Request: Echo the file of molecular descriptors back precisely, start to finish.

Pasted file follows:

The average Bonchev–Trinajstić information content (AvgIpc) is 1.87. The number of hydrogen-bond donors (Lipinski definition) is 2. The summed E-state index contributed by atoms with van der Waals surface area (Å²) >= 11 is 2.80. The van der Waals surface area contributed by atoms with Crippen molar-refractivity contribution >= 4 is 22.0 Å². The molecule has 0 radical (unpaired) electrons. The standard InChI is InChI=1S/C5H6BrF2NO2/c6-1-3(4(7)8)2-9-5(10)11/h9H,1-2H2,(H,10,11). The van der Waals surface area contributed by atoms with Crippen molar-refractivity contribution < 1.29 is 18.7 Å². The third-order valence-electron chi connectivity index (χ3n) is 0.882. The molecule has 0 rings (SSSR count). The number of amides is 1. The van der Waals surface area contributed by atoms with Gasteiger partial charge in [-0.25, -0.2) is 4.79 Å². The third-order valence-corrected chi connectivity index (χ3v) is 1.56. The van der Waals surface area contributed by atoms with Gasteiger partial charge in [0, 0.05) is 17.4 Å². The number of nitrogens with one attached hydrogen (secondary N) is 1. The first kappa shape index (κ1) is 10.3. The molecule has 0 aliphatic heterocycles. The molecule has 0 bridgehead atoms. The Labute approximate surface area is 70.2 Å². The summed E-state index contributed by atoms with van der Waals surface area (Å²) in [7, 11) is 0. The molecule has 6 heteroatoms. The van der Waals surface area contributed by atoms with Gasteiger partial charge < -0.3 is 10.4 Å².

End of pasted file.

The average Bonchev–Trinajstić information content (AvgIpc) is 1.87. The number of hydrogen-bond donors (Lipinski definition) is 2. The summed E-state index contributed by atoms with van der Waals surface area (Å²) >= 11 is 2.80. The van der Waals surface area contributed by atoms with Crippen molar-refractivity contribution >= 4 is 22.0 Å². The molecule has 0 radical (unpaired) electrons. The standard InChI is InChI=1S/C5H6BrF2NO2/c6-1-3(4(7)8)2-9-5(10)11/h9H,1-2H2,(H,10,11). The van der Waals surface area contributed by atoms with Crippen molar-refractivity contribution < 1.29 is 18.7 Å². The third-order valence-electron chi connectivity index (χ3n) is 0.882. The molecule has 0 rings (SSSR count). The number of amides is 1. The van der Waals surface area contributed by atoms with Gasteiger partial charge in [-0.25, -0.2) is 4.79 Å². The third-order valence-corrected chi connectivity index (χ3v) is 1.56. The van der Waals surface area contributed by atoms with Gasteiger partial charge in [0, 0.05) is 17.4 Å². The number of nitrogens with one attached hydrogen (secondary N) is 1. The first kappa shape index (κ1) is 10.3. The molecule has 0 aliphatic heterocycles. The molecule has 0 bridgehead atoms. The Labute approximate surface area is 70.2 Å². The summed E-state index contributed by atoms with van der Waals surface area (Å²) in [7, 11) is 0. The molecule has 6 heteroatoms. The van der Waals surface area contributed by atoms with Gasteiger partial charge < -0.3 is 10.4 Å².